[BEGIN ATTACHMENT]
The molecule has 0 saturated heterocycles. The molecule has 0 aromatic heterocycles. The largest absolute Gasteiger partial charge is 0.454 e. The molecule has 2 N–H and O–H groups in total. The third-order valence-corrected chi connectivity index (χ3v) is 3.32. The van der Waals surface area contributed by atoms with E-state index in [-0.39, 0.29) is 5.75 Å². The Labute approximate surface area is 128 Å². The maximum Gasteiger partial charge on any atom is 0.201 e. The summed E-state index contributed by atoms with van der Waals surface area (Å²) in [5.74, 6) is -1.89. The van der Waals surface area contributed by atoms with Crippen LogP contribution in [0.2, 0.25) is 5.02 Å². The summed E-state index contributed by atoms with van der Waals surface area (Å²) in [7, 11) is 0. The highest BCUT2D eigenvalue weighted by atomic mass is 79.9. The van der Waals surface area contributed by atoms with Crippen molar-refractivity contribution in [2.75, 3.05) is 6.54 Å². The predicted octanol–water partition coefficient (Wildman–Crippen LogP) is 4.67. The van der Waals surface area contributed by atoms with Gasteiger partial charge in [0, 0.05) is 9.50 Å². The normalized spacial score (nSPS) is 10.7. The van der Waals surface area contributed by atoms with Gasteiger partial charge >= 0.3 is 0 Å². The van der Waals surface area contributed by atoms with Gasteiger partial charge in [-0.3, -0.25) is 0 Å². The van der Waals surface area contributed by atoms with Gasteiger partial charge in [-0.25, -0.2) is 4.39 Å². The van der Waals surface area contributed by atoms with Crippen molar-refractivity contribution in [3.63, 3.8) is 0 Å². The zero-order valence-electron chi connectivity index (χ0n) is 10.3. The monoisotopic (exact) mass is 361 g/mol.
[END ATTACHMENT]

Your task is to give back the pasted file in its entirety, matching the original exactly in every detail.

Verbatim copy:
The molecule has 0 saturated heterocycles. The molecule has 0 aromatic heterocycles. The largest absolute Gasteiger partial charge is 0.454 e. The molecule has 2 N–H and O–H groups in total. The third-order valence-corrected chi connectivity index (χ3v) is 3.32. The van der Waals surface area contributed by atoms with E-state index in [-0.39, 0.29) is 5.75 Å². The Labute approximate surface area is 128 Å². The maximum Gasteiger partial charge on any atom is 0.201 e. The summed E-state index contributed by atoms with van der Waals surface area (Å²) in [5.74, 6) is -1.89. The van der Waals surface area contributed by atoms with Crippen LogP contribution in [0.2, 0.25) is 5.02 Å². The summed E-state index contributed by atoms with van der Waals surface area (Å²) in [7, 11) is 0. The highest BCUT2D eigenvalue weighted by atomic mass is 79.9. The van der Waals surface area contributed by atoms with Crippen molar-refractivity contribution in [2.75, 3.05) is 6.54 Å². The predicted octanol–water partition coefficient (Wildman–Crippen LogP) is 4.67. The van der Waals surface area contributed by atoms with Gasteiger partial charge in [0, 0.05) is 9.50 Å². The normalized spacial score (nSPS) is 10.7. The van der Waals surface area contributed by atoms with Gasteiger partial charge >= 0.3 is 0 Å². The van der Waals surface area contributed by atoms with Gasteiger partial charge in [-0.3, -0.25) is 0 Å². The van der Waals surface area contributed by atoms with Gasteiger partial charge in [-0.25, -0.2) is 4.39 Å². The van der Waals surface area contributed by atoms with Crippen molar-refractivity contribution in [3.63, 3.8) is 0 Å². The zero-order valence-electron chi connectivity index (χ0n) is 10.3. The monoisotopic (exact) mass is 361 g/mol.